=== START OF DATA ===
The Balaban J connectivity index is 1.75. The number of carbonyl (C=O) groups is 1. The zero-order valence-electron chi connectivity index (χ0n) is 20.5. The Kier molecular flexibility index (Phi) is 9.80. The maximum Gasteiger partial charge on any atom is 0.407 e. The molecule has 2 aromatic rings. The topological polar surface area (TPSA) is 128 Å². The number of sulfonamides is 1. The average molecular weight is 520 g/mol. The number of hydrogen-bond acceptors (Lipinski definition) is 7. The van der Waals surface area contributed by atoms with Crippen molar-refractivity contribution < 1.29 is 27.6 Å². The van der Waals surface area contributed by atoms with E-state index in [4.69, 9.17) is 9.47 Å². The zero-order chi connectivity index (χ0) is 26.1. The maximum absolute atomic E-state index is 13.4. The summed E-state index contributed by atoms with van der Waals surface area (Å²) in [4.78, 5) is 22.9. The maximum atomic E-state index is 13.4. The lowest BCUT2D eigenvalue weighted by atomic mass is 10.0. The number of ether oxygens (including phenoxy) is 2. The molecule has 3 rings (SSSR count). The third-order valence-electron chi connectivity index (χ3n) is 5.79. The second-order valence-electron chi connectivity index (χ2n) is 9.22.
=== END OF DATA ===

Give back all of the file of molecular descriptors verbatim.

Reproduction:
The Balaban J connectivity index is 1.75. The number of carbonyl (C=O) groups is 1. The zero-order valence-electron chi connectivity index (χ0n) is 20.5. The Kier molecular flexibility index (Phi) is 9.80. The maximum Gasteiger partial charge on any atom is 0.407 e. The molecule has 2 aromatic rings. The topological polar surface area (TPSA) is 128 Å². The number of sulfonamides is 1. The average molecular weight is 520 g/mol. The number of hydrogen-bond acceptors (Lipinski definition) is 7. The van der Waals surface area contributed by atoms with Crippen molar-refractivity contribution < 1.29 is 27.6 Å². The van der Waals surface area contributed by atoms with E-state index in [4.69, 9.17) is 9.47 Å². The zero-order chi connectivity index (χ0) is 26.1. The maximum absolute atomic E-state index is 13.4. The summed E-state index contributed by atoms with van der Waals surface area (Å²) in [4.78, 5) is 22.9. The maximum atomic E-state index is 13.4. The lowest BCUT2D eigenvalue weighted by atomic mass is 10.0. The number of ether oxygens (including phenoxy) is 2. The molecule has 3 rings (SSSR count). The third-order valence-electron chi connectivity index (χ3n) is 5.79. The second-order valence-electron chi connectivity index (χ2n) is 9.22.